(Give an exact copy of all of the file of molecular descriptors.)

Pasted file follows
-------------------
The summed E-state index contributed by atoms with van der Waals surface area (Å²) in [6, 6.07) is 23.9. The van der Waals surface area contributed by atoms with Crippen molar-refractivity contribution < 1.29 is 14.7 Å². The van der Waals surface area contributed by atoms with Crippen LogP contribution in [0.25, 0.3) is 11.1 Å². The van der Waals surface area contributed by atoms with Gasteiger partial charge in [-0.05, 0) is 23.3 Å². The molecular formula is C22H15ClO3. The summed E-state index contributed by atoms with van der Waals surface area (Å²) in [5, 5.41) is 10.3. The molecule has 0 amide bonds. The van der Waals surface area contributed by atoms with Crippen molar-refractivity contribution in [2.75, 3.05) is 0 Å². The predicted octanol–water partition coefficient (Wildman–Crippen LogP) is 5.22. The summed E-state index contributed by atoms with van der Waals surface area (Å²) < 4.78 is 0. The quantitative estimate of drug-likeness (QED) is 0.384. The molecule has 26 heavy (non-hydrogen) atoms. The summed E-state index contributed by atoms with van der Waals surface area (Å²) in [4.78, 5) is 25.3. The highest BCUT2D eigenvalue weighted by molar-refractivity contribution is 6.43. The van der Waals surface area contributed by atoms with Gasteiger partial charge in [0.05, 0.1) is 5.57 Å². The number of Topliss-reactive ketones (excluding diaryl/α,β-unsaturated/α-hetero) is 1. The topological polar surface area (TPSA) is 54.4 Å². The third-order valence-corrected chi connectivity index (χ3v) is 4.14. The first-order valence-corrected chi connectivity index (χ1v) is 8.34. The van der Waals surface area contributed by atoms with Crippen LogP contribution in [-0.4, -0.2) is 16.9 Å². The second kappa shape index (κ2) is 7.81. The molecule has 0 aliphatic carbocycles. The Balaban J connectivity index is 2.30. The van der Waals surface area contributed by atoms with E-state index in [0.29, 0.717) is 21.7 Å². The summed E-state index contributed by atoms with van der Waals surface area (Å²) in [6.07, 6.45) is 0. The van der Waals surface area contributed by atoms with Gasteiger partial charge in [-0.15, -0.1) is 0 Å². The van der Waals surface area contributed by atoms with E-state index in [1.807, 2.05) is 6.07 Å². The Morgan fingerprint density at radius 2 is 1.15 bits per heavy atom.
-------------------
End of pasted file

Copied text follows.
The summed E-state index contributed by atoms with van der Waals surface area (Å²) in [6, 6.07) is 23.9. The van der Waals surface area contributed by atoms with Crippen molar-refractivity contribution < 1.29 is 14.7 Å². The van der Waals surface area contributed by atoms with Crippen LogP contribution in [0.25, 0.3) is 11.1 Å². The van der Waals surface area contributed by atoms with Gasteiger partial charge in [-0.05, 0) is 23.3 Å². The molecular formula is C22H15ClO3. The summed E-state index contributed by atoms with van der Waals surface area (Å²) in [5, 5.41) is 10.3. The molecule has 0 amide bonds. The van der Waals surface area contributed by atoms with Crippen molar-refractivity contribution in [2.75, 3.05) is 0 Å². The predicted octanol–water partition coefficient (Wildman–Crippen LogP) is 5.22. The summed E-state index contributed by atoms with van der Waals surface area (Å²) < 4.78 is 0. The quantitative estimate of drug-likeness (QED) is 0.384. The molecule has 26 heavy (non-hydrogen) atoms. The summed E-state index contributed by atoms with van der Waals surface area (Å²) in [4.78, 5) is 25.3. The highest BCUT2D eigenvalue weighted by molar-refractivity contribution is 6.43. The van der Waals surface area contributed by atoms with Gasteiger partial charge in [0.05, 0.1) is 5.57 Å². The number of Topliss-reactive ketones (excluding diaryl/α,β-unsaturated/α-hetero) is 1. The topological polar surface area (TPSA) is 54.4 Å². The third-order valence-corrected chi connectivity index (χ3v) is 4.14. The first-order valence-corrected chi connectivity index (χ1v) is 8.34. The van der Waals surface area contributed by atoms with Crippen LogP contribution in [-0.4, -0.2) is 16.9 Å². The second kappa shape index (κ2) is 7.81. The molecule has 0 aliphatic carbocycles. The Balaban J connectivity index is 2.30. The van der Waals surface area contributed by atoms with E-state index in [0.29, 0.717) is 21.7 Å². The summed E-state index contributed by atoms with van der Waals surface area (Å²) in [6.07, 6.45) is 0. The van der Waals surface area contributed by atoms with Gasteiger partial charge in [-0.15, -0.1) is 0 Å². The van der Waals surface area contributed by atoms with E-state index in [1.807, 2.05) is 6.07 Å². The Morgan fingerprint density at radius 2 is 1.15 bits per heavy atom.